What can you do if you experience a hate crime?

Posted by on 28 June 2016

In the last few days we have seen a 57 per cent increase in racist and xenophobic attacks – hate crimes.

It would be naïve to think that such attacks are new. While we have made significant progress in pushing back against such intolerance, for some parts of our communities across the country the threatening undercurrent of prejudice has remained, barely contained beneath the surface.

But these undercurrents are charged by the manner and tone of our political debate. It is particularly disturbing that divisive rhetoric around immigration – which was perhaps more acute in the run-up to the referendum than at any other time since the 1980s – has been taken by some as justification for violent attacks. 

In a democracy, holding those in positions of power and influence to account for the impact of their words is essential – but as individuals we also need to know what we can do, practically, to defend our rights. So, what can you do if you are worried that you are at risk of or have experienced a hate crime?

  1. Call the police

If you ever feel that your safety and/or that of others is under immediate threat, you should call the police on 999. You should do this even if you have had a negative experience of dealing with the police before. If anyone is injured, seek medical attention.

The quality of the response to police reports can vary, but the police remain the authority with primary responsibility for ensuring our safety and maintaining public order.

Under the Human Rights Act, they are under an enforceable duty to investigate reports of hate crime effectively, which means taking reasonable steps to bring offenders to justice. The police and other public bodies also have a duty to take account of the need to challenge unlawful discrimination under the Equality Act.

The police are supposed to record statistics about hate crimes. Being merely a statistic can be disempowering, particularly if it doesn’t lead to anything meaningful – but these statistics are potentially a useful basis for challenging authorities who are failing to deal effectively with crime reports.

  1. Keep records

Often experiences of hate crime are part of an apparently low-level series of incidents or behaviour, or take place in circumstances where it can be difficult to show a connection between apparently unrelated events. This in turn can make the police reluctant or unable to do anything meaningful.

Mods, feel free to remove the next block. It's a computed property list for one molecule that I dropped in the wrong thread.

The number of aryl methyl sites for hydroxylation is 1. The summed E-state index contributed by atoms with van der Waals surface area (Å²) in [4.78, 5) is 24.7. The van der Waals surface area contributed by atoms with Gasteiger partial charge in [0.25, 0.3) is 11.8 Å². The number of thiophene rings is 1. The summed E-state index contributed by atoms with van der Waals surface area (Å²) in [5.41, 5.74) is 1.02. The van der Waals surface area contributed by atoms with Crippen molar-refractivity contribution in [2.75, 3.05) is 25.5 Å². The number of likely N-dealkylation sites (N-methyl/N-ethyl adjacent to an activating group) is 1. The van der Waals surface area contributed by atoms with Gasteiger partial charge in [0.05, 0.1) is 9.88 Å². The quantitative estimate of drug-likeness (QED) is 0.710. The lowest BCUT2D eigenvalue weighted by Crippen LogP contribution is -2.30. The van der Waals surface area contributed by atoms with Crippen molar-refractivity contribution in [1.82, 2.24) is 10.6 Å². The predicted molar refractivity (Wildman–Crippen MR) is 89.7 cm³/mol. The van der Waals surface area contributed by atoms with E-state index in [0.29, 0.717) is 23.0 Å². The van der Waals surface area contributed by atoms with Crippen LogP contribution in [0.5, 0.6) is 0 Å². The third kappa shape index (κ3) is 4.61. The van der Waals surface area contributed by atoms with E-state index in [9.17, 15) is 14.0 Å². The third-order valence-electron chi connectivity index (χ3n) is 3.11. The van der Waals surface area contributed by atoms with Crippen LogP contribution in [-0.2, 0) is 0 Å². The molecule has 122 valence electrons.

But the more evidence you can present to the police, the more you can push for action. These records will also help lawyers preparing cases against those responsible and should help increase the chances of successful prosecutions.   

  1. Use photos and videos

If you have a mobile phone, record any incidents that you see – as long as you can do so safely.

Again, photos and videos can provide really strong evidence which forces the authorities into action. Often, these pictures and videos provide even more powerful evidence to both judges and juries than written accounts.

  1. Don’t face it alone

Being subjected to any sort of crime can be an isolating experience, but especially so when you are being targeted because of your race, ethnicity or other personal attribute.

There are many community-based organisations that not only provide help and support to people affected by crime, but also provide forums for people to share their experiences and potentially take collective action to stand against attacks.

These include:


Hope Not Hate

Newham Monitoring Project


SARI – Stand Against Racism and Inequality

Southall Black Sisters

Stand Up To Racism

Stop Hate UK

The Monitoring GroupUnite Against Fascism

  1. Contact Liberty

If you feel that you are being let down by the police, you can contact our Advice and Information Service. We have an online form, or you could call our Advice Line. We cannot guarantee that we will be able to help, but we will respond to all queries and we will provide advice and assistance where we can.